Lacing activities (i.e. use a hold punch to create holes and have child lace string or yarn through holes)
Popping bubbles with both hands
Connecting/separating Legos, magnetic blocks, pop-beads, mega blocks, etc.
Pulling apart Play-Doh to find hidden objects; using Play-Doh tools
Playing with Mr. Potato Head
Tape a “track” onto a wall and push a ball or large car (holding with both hands) along the track
Catching/throwing with both hands
Rock climbing, ascending/descending stairs
What is crossing midline?
Crossing midline is an important skill related to bilateral coordination. When OTs and other
professionals talk about “crossing midline”, the midline they are referring to is an imaginary line
drawn from the head to the feet that separates the left and the right halves of the body. Crossing
midline refers to the ability to spontaneously cross over the midline of the body during motor or
functional tasks, moving one hand, foot, or eye into the space of the other hand, foot, or eye (i.e.
sitting with legs crossed, scratching the opposite elbow, successfully intersecting lines to draw a
cross, reading left to right, etc.).
Babies and toddlers may use both hands equally and pick up or interact with an object with whichever hand is closer (i.e. if the item is on the left side of the table they will likely use the left hand, and vise versa). Around 2 years of age, crossing midline can happen spontaneously; however, by 3-4 years of age a child should typically have refined the skill of crossing midline, with this skill improving through ages 4-9.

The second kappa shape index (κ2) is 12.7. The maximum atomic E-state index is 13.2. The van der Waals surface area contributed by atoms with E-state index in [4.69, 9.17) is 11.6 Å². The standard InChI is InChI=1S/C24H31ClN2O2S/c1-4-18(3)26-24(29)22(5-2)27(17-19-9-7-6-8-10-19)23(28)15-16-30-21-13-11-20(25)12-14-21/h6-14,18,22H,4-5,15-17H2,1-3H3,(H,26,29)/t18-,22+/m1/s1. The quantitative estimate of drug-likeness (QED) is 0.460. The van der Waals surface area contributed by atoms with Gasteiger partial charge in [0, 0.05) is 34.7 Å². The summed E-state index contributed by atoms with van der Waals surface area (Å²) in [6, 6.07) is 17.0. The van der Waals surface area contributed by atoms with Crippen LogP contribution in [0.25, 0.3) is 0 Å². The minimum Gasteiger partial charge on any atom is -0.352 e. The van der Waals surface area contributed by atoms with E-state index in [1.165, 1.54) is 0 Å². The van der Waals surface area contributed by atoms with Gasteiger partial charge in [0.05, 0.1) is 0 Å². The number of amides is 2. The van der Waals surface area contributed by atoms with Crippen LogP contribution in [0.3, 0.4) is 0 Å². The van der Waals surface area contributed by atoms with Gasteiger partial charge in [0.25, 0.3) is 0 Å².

Why is crossing midline important?
Crossing the midline affects fine and gross motor development, as well as higher academic
skills such as reading. Crossing midline is vital to the development of using both sides of the
body together (bilateral coordination) during daily tasks, such as putting on shoes and socks,
writing and cutting. A child who avoids crossing midline may have difficulty establishing hand
dominance, and alternate hand use when coloring, writing, eating or throwing.
Additionally, crossing midline strengthens the neural connections between the left side of the brain (language and logic) and right side of the brain (emotions and creativity), allowing the whole brain to work
together. When the brain functions as a strong unit, the child can better use language (left brain) to express their feelings (right brain), leading to improved emotional regulation!
How can I help my child practice crossing midline at home?
Washing tables or windows (encourage large arm movements and use of only one arm at a time)
Erasing a large whiteboard or chalkboard
Sitting back-to-back with a partner and passing a ball back and forth from the waist level
Place stickers on one side of the body and have your child remove them with their opposite hand
Draw figure-8 patterns on paper, in the air, in sand with hands or feet, etc.
Playing games such as Twister or Simon Says
Drawing a large rainbow on paper, with chalk on the ground, etc.
(picture your child seated crisscross and drawing the large rainbow in front of them using only one hand)